One soybean pre-emerge herbicide that’s been working well in the area but you may not have considered yet is Boundary 6.5. It is a combination of Dual II Magnum and metribuzin. Just be careful if you have any soil pH above a 7.4. You may need to cut the rate of Boundary 6.5 and spike in a little more Dual II Magnum. — Tyler Gasow

A few farmers this year are switching some corn-on-corn ground to soybeans. If this is the case, one of the best investments you can make is to inoculate the beans. Since it is a cheap investment, some guys will even double inoculate their beans. This will improve nitrogen production for the soybeans to help increase your yields. — Matt Vogel



Bertrand, MO
I was walking through a corn field the other day and noticed some small broadleaves and grass emerging. The corn stage was about V5-V6. A product like Capreno at 3 oz/acre and 0.5 lb/acre of Atrazine for better control of the target weeds should work. Crop oil and AMS are recommended also to complete the mix. — Albert Duenne

Wednesday – Wondering how XtendiMax is working? I just visited with a local farmer who had some broadleaf and grass pressure in his Xtend soybeans that are from emergence to V1. He decided to use Xtendimax at 22 oz/acre, PowerMAX at 32 oz/acre with 3 pt/acre of Warrant for residual and 2 qts/100 of Intact for his drift reducing adjuvant (DRA). Great weed control! — Albert Duenne

Hayti, MO
If you are expecting to see pressure of small seeded annual weeds in your field and your soybeans have yet to reach unifoliate stage, a 16 oz/acre shot of Outlook will control the problem. You will need some rainfall to activate the Outlook so plan your application accordingly. Add something to the Outlook for any weeds that have already emerged. — Barry Gilmore

Cotton is being planted but not much is up at this time. Rice is emerged and mainly 1 leaf. Corn is mainly V3 to V4 with fertilizer and herbicide applications going out. — Danny Stevens



Sidney, MT
Soybean farmers are seeing good control using three modes of action in their pre-emergence herbicide program. Common programs are to add metribuzin to Fierce (Zidua and Valor) or to add Valor to Boundary. This can be done for about the cost of 2 bushels of soybeans and often adds 5 bushels of yield or more in the fall. — Chester Hill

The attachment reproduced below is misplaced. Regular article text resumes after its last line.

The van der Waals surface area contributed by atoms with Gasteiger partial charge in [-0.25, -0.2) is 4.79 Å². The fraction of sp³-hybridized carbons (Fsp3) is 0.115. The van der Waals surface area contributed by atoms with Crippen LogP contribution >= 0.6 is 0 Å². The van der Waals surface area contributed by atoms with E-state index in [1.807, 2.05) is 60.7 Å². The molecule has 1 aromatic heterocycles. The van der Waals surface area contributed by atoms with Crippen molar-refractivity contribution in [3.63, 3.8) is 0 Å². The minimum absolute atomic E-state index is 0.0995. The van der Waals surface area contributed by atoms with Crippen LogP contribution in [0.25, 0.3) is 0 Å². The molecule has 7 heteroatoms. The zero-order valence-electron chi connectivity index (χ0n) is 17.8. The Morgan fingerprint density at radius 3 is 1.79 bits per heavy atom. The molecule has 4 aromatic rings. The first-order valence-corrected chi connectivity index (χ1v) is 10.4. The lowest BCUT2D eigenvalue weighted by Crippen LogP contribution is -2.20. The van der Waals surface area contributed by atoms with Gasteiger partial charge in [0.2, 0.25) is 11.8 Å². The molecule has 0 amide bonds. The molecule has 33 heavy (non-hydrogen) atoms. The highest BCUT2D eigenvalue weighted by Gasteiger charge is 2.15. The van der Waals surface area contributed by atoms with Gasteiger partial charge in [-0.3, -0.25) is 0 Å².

Laurel, NE
If you are planning on spraying one of the new dicamba products on your Xtend soybeans this year, be sure to check out their websites to know what can be tankmixed with each as those labels are being updated all the time. — Kody Urwiler

West Point, NE
Farmers are switching from one crop to the next and one herbicide to another as well right now. Many just grab a jug of tank cleaner each time they pick up a different herbicide so they don’t forget. Erase appears to be the product of choice, and farmers report it’s working well with a variety of herbicides. — Jared Steffensmeier


Hurdsfield, ND
There are a lot of dandelions out there! Generally field control is pretty good, but I’ve seen a lot in pastures and hay land. Hit them this spring in pastures with something like Chaparral. Chaparral at 3 oz/acre will also control a wide spectrum of other broadleaves, and even buckbrush if timed correctly. — Emily Kline

Lisbon, ND
With the nighttime temperature dipping down to 40 or so over the next 5-6 days, your burndown herbicides are not going to work very well. You may need to increase the rate if the label allows and add MSO or an HSOC to heat up the mix. Otherwise, waiting until the nighttime temperatures climb back up may be the other option. Just keep an eye on the weeds to ensure they don’t get too big and even harder to control. — Spencer Schultz

Mohall, ND
If you’re a faba bean grower or just a faba bean fan, Varisto herbicide has a full federal label for faba beans. — Ron Hefta



Aberdeen, SD
With quite of bit of corn up in the area, farmers are checking fields before heading out to spray. If some of the corn is up, they may need to switch herbicides if they were using something like Verdict pre-emerge as it can damage crop that’s emerged. The most popular products farmers are using right now appear to be Armezon Pro, Resicore, and TripleFLEX which can all be sprayed either pre-emerge or early post-emerge. — Tanner Johnson